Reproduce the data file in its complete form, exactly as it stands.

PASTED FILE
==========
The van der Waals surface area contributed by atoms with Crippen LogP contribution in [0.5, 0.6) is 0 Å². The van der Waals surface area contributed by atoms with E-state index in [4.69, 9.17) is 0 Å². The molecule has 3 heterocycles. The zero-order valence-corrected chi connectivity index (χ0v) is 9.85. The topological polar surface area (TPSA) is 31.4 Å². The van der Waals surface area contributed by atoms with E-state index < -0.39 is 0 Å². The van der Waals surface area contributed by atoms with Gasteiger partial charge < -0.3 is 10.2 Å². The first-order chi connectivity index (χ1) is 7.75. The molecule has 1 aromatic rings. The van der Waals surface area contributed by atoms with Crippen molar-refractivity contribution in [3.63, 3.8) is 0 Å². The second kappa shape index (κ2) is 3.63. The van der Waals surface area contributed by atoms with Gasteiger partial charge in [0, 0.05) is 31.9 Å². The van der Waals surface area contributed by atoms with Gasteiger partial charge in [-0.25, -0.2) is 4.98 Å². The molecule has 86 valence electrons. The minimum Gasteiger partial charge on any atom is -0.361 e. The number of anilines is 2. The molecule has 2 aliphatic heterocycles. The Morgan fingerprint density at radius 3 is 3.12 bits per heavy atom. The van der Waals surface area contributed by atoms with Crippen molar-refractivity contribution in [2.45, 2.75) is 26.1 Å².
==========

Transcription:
The van der Waals surface area contributed by atoms with Crippen LogP contribution in [0.5, 0.6) is 0 Å². The van der Waals surface area contributed by atoms with E-state index in [4.69, 9.17) is 0 Å². The molecule has 3 heterocycles. The zero-order valence-corrected chi connectivity index (χ0v) is 9.85. The topological polar surface area (TPSA) is 31.4 Å². The van der Waals surface area contributed by atoms with E-state index < -0.39 is 0 Å². The van der Waals surface area contributed by atoms with Gasteiger partial charge < -0.3 is 10.2 Å². The first-order chi connectivity index (χ1) is 7.75. The molecule has 1 aromatic rings. The van der Waals surface area contributed by atoms with Crippen molar-refractivity contribution in [3.63, 3.8) is 0 Å². The second kappa shape index (κ2) is 3.63. The van der Waals surface area contributed by atoms with Gasteiger partial charge in [0, 0.05) is 31.9 Å². The van der Waals surface area contributed by atoms with Gasteiger partial charge in [-0.25, -0.2) is 4.98 Å². The molecule has 86 valence electrons. The minimum Gasteiger partial charge on any atom is -0.361 e. The number of anilines is 2. The molecule has 2 aliphatic heterocycles. The Morgan fingerprint density at radius 3 is 3.12 bits per heavy atom. The van der Waals surface area contributed by atoms with Crippen molar-refractivity contribution in [2.45, 2.75) is 26.1 Å².